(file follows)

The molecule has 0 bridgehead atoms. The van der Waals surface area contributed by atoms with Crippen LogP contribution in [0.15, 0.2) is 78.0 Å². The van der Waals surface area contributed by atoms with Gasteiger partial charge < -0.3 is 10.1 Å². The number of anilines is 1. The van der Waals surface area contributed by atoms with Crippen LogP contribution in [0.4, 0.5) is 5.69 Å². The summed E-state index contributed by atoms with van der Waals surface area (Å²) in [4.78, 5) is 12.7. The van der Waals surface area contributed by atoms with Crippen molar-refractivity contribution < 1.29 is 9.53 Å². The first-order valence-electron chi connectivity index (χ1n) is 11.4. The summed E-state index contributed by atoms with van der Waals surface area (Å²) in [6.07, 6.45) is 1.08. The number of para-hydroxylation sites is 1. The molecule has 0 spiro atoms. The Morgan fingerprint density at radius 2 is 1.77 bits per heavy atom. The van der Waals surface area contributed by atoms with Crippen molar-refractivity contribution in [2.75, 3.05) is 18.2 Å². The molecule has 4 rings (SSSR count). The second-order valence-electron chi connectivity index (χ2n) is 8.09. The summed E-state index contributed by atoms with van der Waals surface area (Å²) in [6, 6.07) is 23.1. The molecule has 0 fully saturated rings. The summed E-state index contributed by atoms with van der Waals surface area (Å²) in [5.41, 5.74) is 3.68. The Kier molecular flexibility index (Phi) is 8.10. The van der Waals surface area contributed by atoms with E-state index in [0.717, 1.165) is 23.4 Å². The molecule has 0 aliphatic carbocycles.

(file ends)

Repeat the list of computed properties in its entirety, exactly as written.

The molecule has 0 bridgehead atoms. The van der Waals surface area contributed by atoms with Crippen LogP contribution in [0.15, 0.2) is 78.0 Å². The van der Waals surface area contributed by atoms with Gasteiger partial charge < -0.3 is 10.1 Å². The number of anilines is 1. The van der Waals surface area contributed by atoms with Crippen LogP contribution in [0.4, 0.5) is 5.69 Å². The summed E-state index contributed by atoms with van der Waals surface area (Å²) in [4.78, 5) is 12.7. The van der Waals surface area contributed by atoms with Crippen molar-refractivity contribution < 1.29 is 9.53 Å². The first-order valence-electron chi connectivity index (χ1n) is 11.4. The summed E-state index contributed by atoms with van der Waals surface area (Å²) in [6.07, 6.45) is 1.08. The number of para-hydroxylation sites is 1. The molecule has 0 spiro atoms. The Morgan fingerprint density at radius 2 is 1.77 bits per heavy atom. The van der Waals surface area contributed by atoms with Crippen molar-refractivity contribution in [2.75, 3.05) is 18.2 Å². The molecule has 4 rings (SSSR count). The second-order valence-electron chi connectivity index (χ2n) is 8.09. The summed E-state index contributed by atoms with van der Waals surface area (Å²) in [6, 6.07) is 23.1. The molecule has 0 fully saturated rings. The summed E-state index contributed by atoms with van der Waals surface area (Å²) in [5.41, 5.74) is 3.68. The Kier molecular flexibility index (Phi) is 8.10. The van der Waals surface area contributed by atoms with E-state index in [0.717, 1.165) is 23.4 Å². The molecule has 0 aliphatic carbocycles.